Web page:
Astronomers investigate the true nature of quasar SDSS J0823+2418 with VODKA
By conducting Varstrometry for Off-nucleus and Dual sub-Kpc AGN (VODKA), astronomers from the University of Illinois at Urbana-Champaign and elsewhere, have investigated a quasar known as SDSS J0823+2418. The study, published June 6 on the pre-print server arXiv, yields important insights into the true nature of this quasar.
Quasars, or quasi-stellar objects (QSOs) are active galactic nuclei (AGN) of very high luminosity, emitting electromagnetic radiation observable in radio, infrared, visible, ultraviolet and X-ray wavelengths. They are among the brightest and most distant objects in the known universe, and serve as fundamental tools for numerous studies in astrophysics as well as cosmology. For instance, quasars have been used to investigate the large-scale structure of the universe and the era of reionization. They also improved our understanding of the dynamics of supermassive black holes and the intergalactic medium.
At a redshift of 1.81, SDSS J0823+2418 is a peculiar source, whose nature is still uncertain. Previous observations have suggested that it may be a dual quasar or a single quasar gravitationally lensed by a foreground galaxy. One of the methods that could be helpful in the verification of these two hypotheses is varstrometry.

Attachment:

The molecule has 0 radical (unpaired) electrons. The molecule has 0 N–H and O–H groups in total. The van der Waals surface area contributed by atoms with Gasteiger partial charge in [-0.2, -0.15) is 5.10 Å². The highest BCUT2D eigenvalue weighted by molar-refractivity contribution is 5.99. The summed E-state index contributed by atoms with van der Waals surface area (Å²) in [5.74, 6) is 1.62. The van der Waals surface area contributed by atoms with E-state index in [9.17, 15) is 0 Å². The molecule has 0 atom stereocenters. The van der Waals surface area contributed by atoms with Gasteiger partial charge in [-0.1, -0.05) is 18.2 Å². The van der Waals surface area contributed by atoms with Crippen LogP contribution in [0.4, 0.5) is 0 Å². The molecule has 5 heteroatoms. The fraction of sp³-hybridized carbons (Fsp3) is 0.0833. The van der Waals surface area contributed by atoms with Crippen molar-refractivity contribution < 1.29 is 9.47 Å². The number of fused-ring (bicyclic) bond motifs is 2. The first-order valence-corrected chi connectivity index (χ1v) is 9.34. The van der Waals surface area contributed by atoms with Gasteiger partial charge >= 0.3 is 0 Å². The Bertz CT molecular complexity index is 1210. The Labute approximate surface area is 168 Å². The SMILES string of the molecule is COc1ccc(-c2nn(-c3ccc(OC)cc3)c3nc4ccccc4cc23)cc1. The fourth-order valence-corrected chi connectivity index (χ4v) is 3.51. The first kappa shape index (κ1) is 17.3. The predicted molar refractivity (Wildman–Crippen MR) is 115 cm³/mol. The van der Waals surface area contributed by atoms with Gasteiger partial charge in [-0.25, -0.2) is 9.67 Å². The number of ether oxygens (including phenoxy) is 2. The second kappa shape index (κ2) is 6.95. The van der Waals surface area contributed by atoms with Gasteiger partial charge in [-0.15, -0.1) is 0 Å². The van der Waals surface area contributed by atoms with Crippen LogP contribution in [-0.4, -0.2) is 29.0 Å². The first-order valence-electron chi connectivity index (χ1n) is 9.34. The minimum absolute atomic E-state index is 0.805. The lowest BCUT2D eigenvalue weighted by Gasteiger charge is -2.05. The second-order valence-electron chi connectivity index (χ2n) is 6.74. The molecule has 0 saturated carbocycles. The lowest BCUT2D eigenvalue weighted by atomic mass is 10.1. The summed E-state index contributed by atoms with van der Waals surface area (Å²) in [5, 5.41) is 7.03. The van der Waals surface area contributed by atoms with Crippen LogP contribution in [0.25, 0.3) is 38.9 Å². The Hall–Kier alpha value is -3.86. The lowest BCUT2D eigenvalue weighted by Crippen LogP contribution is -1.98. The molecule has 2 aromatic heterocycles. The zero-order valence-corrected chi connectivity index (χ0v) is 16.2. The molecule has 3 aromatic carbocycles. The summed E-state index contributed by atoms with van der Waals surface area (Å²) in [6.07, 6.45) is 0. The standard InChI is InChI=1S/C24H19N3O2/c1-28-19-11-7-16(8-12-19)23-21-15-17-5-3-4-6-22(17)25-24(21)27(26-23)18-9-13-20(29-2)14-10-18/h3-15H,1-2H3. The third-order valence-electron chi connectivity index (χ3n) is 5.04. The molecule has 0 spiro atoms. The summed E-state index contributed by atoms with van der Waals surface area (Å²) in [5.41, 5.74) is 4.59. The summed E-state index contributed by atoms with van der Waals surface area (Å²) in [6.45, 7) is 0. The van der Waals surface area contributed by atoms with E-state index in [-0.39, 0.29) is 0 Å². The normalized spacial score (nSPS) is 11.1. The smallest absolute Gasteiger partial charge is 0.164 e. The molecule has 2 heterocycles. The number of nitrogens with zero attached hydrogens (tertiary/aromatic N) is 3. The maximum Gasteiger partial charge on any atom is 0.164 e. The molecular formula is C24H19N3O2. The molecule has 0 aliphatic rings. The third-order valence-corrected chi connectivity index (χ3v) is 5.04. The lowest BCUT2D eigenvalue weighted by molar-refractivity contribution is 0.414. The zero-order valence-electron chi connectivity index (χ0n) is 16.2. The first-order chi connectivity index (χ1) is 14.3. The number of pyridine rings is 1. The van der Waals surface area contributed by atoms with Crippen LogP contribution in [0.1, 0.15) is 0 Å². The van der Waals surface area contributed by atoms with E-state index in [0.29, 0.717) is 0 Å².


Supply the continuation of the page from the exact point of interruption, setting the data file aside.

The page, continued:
"Varstrometry relies on variable jitters in the astrometric centroid position of an unresolved source over a series of observations. Such a signature can indicate the presence of two separate sources with intrinsic photometric variability, making it possible to compile samples of candidate dual quasars at kiloparsec-scale physical separations," writes Arran C. Gross, the lead author of the study.
The imaging of SDSS J0823+2418 shows that it consists of two sources, designated "N" and "S," separated by approximately 0.64 arcseconds. Previous studies detected differences in fluxes at a given wavelength between the two sources. This would suggest that SDSS J0823+2418 is composed of two unique sources forming a dual quasar system. However, the researchers noted that if the flux ratio is constant as a function of wavelength, then the difference might be due to wavelength-independent lensing magnification.
The new study found consistent flux ratios (about 1.25−1.45) between the N and S sources in optical, near-infrared, ultraviolet, and radio bands, and therefore similar spectral energy distributions (SEDs), which suggests a strong gravitational lensing. This is confirmed by subsequent lens modeling, showing that the best-fit positions and magnitudes from image decomposition are consistent with the strong lensing scenario.
The astronomers noted that SDSS J0823+2418 is thus one of only some 100 verified gravitationally lensed quasars at a high redshift. They underlined that their findings regarding SDSS J0823+2418 may pave the way for further quasar studies from the VODKA program, which may prove that the overall dual quasar population is overestimated.
More information: Arran C. Gross et al, Varstrometry for Off-nucleus and Dual sub-Kpc AGN (VODKA): Investigating the Nature of J0823+2418 at z=1.81: a Likely Lensed Quasar, arXiv (2023). DOI: 10.48550/arxiv.2306.04041
Journal information: arXiv
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